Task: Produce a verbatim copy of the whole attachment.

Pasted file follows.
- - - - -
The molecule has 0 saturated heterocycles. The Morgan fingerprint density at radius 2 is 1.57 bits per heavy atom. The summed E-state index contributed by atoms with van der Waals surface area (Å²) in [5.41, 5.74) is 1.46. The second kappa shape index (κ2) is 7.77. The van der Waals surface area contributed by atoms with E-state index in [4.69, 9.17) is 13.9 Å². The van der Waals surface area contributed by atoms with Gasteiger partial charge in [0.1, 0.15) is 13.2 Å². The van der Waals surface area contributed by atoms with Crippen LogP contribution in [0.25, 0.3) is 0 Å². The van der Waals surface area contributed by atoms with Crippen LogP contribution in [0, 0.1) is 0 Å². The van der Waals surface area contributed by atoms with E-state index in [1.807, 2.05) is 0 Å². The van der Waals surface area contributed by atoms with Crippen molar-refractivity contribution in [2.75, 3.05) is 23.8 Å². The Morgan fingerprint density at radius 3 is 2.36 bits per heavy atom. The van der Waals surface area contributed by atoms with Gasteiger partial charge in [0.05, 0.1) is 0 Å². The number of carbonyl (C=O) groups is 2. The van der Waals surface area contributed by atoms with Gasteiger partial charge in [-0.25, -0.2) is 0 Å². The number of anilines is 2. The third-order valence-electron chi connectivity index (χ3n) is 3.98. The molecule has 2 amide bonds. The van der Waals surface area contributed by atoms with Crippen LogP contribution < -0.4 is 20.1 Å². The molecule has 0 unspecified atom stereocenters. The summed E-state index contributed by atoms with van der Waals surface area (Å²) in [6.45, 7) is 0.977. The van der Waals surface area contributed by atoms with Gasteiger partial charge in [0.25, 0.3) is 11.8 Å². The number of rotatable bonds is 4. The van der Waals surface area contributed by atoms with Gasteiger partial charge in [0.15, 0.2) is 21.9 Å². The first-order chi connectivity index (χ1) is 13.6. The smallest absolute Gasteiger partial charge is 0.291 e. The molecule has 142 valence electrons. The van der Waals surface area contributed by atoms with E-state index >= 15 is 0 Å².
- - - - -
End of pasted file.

The molecule has 0 saturated heterocycles. The Morgan fingerprint density at radius 2 is 1.57 bits per heavy atom. The summed E-state index contributed by atoms with van der Waals surface area (Å²) in [5.41, 5.74) is 1.46. The second kappa shape index (κ2) is 7.77. The van der Waals surface area contributed by atoms with E-state index in [4.69, 9.17) is 13.9 Å². The van der Waals surface area contributed by atoms with Gasteiger partial charge in [0.1, 0.15) is 13.2 Å². The van der Waals surface area contributed by atoms with Crippen LogP contribution in [0.25, 0.3) is 0 Å². The van der Waals surface area contributed by atoms with Crippen LogP contribution in [0, 0.1) is 0 Å². The van der Waals surface area contributed by atoms with E-state index in [1.807, 2.05) is 0 Å². The van der Waals surface area contributed by atoms with Crippen molar-refractivity contribution in [2.75, 3.05) is 23.8 Å². The Morgan fingerprint density at radius 3 is 2.36 bits per heavy atom. The van der Waals surface area contributed by atoms with Gasteiger partial charge in [0.05, 0.1) is 0 Å². The number of carbonyl (C=O) groups is 2. The van der Waals surface area contributed by atoms with Gasteiger partial charge in [-0.25, -0.2) is 0 Å². The number of anilines is 2. The third-order valence-electron chi connectivity index (χ3n) is 3.98. The molecule has 2 amide bonds. The van der Waals surface area contributed by atoms with Crippen LogP contribution < -0.4 is 20.1 Å². The molecule has 0 unspecified atom stereocenters. The summed E-state index contributed by atoms with van der Waals surface area (Å²) in [6.45, 7) is 0.977. The van der Waals surface area contributed by atoms with Gasteiger partial charge in [0.25, 0.3) is 11.8 Å². The number of rotatable bonds is 4. The van der Waals surface area contributed by atoms with Gasteiger partial charge in [0.15, 0.2) is 21.9 Å². The first-order chi connectivity index (χ1) is 13.6. The smallest absolute Gasteiger partial charge is 0.291 e. The molecule has 142 valence electrons. The van der Waals surface area contributed by atoms with E-state index >= 15 is 0 Å².